Much in the news this week has been the story of the resignation of Shadow Attorney General Emily Thornberry, following her perhaps ill-judged tweet of a photograph of the Rochester house of a certain Dan Ware. Mr Ware had a white van parked outside his property, and the upstairs windows were draped with a number of flags of St George.
Emily Thornberry was roundly condemned for her ‘snobbery’, and for not treating the voters with respect. Ed Miliband was said to be ‘furious’ and the whole issue has dominated the headlines for some days.
Interestingly, many of those headlines have chosen to reinforce the stereotype that was implicit in the photograph:
“White van man comes looking for Emily Thornberry” (Daily Telegraph)
“What does white van man think of Thornberry’s tweet?” (Channel 4)
“White van man Dan Ware wants apology … “ (Daily Mail)
And so on …
It’s easy to take a pop at politicians like Thornberry, and perhaps the entire current crop of ‘career politicians’, many of whom have never had a real job outside of politics, and large numbers of whom live in expensive North London properties. Thornberry herself, along with both Miliband brothers, Ed Balls and Yvette Cooper, Alistair Campbell, Lord Falconer and a good few others all live in or around the Islington area, in properties valued at about £1.5 million upwards.
It’s easy to see them as out of touch with the concerns of the average person, or those members of society that struggle from day to day to pay their rent, or feed their children (and that’s just the Labour Party, remember, but are they really distinguishable from the Conservatives any more?)
UKIP’s Nigel Farage presents himself as the cheery man of the people, propping up the bar in your local pub and exuding common-sense rhetoric about how the system and the establishment have let us all down, and how these politicians in their ivory towers have no idea. That’s why he’s so popular – but perception and reality are not the same thing. Or perhaps they can be when we persuade ourselves that we want them to be!
A YouGov survey back in April 2014 asked respondents about the education of our political masters, and also asked how in touch with normal people the main parties were.
Interestingly, only 81% of people were aware that David Cameron was privately educated, (which does give a degree of concern about the remaining 19%) but only 37% saw the Conservatives as being in touch, which was the lowest score in the survey. No surprises there, you may say.
Ed Miliband was considered to be privately educated by 52% of people, and Labour scored 65% for being in touch with normal people. Miliband was state-educated.
A massive 77% of people felt that UKIP were in touch with normal people, and Nigel Farage was considered to be privately educated by only 36% of people. In fact he went to Dulwich College, and has made no secret of that. He’s also a former City trader.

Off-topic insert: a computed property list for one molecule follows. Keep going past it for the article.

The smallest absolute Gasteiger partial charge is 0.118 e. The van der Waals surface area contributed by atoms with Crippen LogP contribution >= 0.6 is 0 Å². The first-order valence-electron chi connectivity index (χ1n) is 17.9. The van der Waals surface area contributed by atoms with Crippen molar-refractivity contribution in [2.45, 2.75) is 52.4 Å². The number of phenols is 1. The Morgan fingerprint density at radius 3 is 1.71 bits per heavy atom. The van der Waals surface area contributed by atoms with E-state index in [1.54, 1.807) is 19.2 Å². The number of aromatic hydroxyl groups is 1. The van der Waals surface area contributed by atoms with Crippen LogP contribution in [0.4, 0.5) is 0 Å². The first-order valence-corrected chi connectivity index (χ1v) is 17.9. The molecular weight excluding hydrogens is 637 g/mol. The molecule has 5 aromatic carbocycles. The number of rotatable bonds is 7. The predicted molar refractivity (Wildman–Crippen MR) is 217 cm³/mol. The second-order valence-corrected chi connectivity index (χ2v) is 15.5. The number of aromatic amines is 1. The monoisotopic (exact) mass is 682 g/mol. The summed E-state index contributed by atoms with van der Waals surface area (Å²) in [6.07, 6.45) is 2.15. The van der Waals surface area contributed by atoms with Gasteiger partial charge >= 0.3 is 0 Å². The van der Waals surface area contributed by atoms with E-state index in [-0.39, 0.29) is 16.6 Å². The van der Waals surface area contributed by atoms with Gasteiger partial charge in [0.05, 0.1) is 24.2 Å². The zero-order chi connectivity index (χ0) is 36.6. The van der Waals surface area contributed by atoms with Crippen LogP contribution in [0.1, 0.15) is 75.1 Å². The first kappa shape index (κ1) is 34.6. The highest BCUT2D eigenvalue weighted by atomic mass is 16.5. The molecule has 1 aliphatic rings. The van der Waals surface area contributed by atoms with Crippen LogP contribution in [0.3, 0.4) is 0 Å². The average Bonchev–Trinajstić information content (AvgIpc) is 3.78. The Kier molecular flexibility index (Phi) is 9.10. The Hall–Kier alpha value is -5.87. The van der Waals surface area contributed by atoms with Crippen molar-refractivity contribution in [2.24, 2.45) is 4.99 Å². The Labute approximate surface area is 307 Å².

So we have a number of perceptions here fed by our preoccupation with ‘class’ in Britain – David Cameron and the Conservatives are painted as toffs who have never had any experience of what life is like on the breadline, based on the fact that a lot of them were at Eton, or other well-known private schools. Farage and UKIP on the other hand, despite sharing a similar background, are seen as the people’s party raging against the iniquities of the establishment and largely in touch with the pain and suffering of the working family.
UKIP are even able to attack some journalists who are critical of the party, stating on their website that “most have family or personal connections to the Conservative Party and … the majority are from immensely privileged backgrounds”.
So what about our white van man – does perception match reality in that regard? It seems that he has been taken for a ride by The Sun, who have persuaded him to put his name to a ‘Danifesto’ (get it?) outlining his position on some key policy areas, such as Immigration (“Copy the Aussies. If people show up uninvited, send them back”) and Education (“Better discipline. Kids are too mouthy now, not like when we had the cane”).
Commentators have pointed out that at the age of 37, Mr Ware is unlikely to have experienced the cane either, but we’re dealing with perception here, and not necessarily reality, remember. However, the authors of the piece (I suspect that it wasn’t Dan!) did manage to include the keywords “send them back”, so full marks for that.
The Sun have also printed pictures of Mr Ware – shaven-headed, dressed in a tracksuit, with a large chain around his neck, as he presents his ‘no-nonsense plan for a better Britain’, inadvertently acknowledging to interviewers that he can’t recall the last time he actually voted.
So we come full circle. For a couple of days, the media is awash with outraged stories of the snobbery of Emily Thornberry, and the next thing you know the stories are all about how the stereotype that she promoted has come to life in the living, breathing, cage-fighting skinhead that is Dan Ware.
Perhaps he’s a really nice guy who loves his mother – he may well be, but he has fallen victim to the same set of (often media-fuelled) prejudices that cost Emily Thornberry her job, and may well cost the country quite dearly in the years to come.
So the moral of the story is that nothing is as it seems – everything has been twisted by the media and manipulated by the spin doctors to fit a particular agenda, and we can be confident of only one thing: that most of what we read and see is lies.
Or is it?